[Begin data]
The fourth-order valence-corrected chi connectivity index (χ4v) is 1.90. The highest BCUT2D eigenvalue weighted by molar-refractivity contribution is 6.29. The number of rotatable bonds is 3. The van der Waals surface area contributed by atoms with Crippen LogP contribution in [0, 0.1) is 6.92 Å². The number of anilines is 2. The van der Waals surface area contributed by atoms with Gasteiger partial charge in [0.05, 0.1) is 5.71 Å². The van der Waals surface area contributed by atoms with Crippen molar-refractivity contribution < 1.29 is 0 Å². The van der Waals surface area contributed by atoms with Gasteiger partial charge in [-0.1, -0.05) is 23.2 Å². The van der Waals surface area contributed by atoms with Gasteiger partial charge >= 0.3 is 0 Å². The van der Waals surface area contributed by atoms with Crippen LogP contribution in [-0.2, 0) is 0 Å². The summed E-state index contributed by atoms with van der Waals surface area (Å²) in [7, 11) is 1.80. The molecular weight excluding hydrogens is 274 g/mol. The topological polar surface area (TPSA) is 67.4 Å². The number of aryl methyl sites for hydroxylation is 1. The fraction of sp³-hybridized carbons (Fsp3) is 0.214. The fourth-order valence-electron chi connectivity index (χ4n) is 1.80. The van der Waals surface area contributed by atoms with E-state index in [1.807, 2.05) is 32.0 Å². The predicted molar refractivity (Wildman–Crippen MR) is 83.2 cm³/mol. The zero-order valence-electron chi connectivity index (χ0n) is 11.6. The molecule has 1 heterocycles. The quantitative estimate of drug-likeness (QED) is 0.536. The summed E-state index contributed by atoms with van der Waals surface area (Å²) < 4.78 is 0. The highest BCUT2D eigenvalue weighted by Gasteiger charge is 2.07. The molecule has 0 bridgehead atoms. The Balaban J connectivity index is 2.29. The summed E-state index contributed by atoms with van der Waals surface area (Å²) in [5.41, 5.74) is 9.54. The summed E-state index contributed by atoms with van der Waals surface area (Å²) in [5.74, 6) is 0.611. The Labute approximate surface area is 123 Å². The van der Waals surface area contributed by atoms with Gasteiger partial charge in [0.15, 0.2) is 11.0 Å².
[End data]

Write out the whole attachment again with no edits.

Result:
The fourth-order valence-corrected chi connectivity index (χ4v) is 1.90. The highest BCUT2D eigenvalue weighted by molar-refractivity contribution is 6.29. The number of rotatable bonds is 3. The van der Waals surface area contributed by atoms with Crippen LogP contribution in [0, 0.1) is 6.92 Å². The number of anilines is 2. The van der Waals surface area contributed by atoms with Gasteiger partial charge in [0.05, 0.1) is 5.71 Å². The van der Waals surface area contributed by atoms with Crippen molar-refractivity contribution < 1.29 is 0 Å². The van der Waals surface area contributed by atoms with Gasteiger partial charge in [-0.1, -0.05) is 23.2 Å². The van der Waals surface area contributed by atoms with Gasteiger partial charge >= 0.3 is 0 Å². The van der Waals surface area contributed by atoms with Crippen LogP contribution in [-0.2, 0) is 0 Å². The summed E-state index contributed by atoms with van der Waals surface area (Å²) in [7, 11) is 1.80. The molecular weight excluding hydrogens is 274 g/mol. The topological polar surface area (TPSA) is 67.4 Å². The number of aryl methyl sites for hydroxylation is 1. The fraction of sp³-hybridized carbons (Fsp3) is 0.214. The fourth-order valence-electron chi connectivity index (χ4n) is 1.80. The van der Waals surface area contributed by atoms with E-state index in [1.807, 2.05) is 32.0 Å². The predicted molar refractivity (Wildman–Crippen MR) is 83.2 cm³/mol. The zero-order valence-electron chi connectivity index (χ0n) is 11.6. The molecule has 1 heterocycles. The quantitative estimate of drug-likeness (QED) is 0.536. The summed E-state index contributed by atoms with van der Waals surface area (Å²) < 4.78 is 0. The highest BCUT2D eigenvalue weighted by Gasteiger charge is 2.07. The molecule has 0 bridgehead atoms. The Balaban J connectivity index is 2.29. The summed E-state index contributed by atoms with van der Waals surface area (Å²) in [5.41, 5.74) is 9.54. The summed E-state index contributed by atoms with van der Waals surface area (Å²) in [5.74, 6) is 0.611. The Labute approximate surface area is 123 Å². The van der Waals surface area contributed by atoms with Gasteiger partial charge in [0.15, 0.2) is 11.0 Å².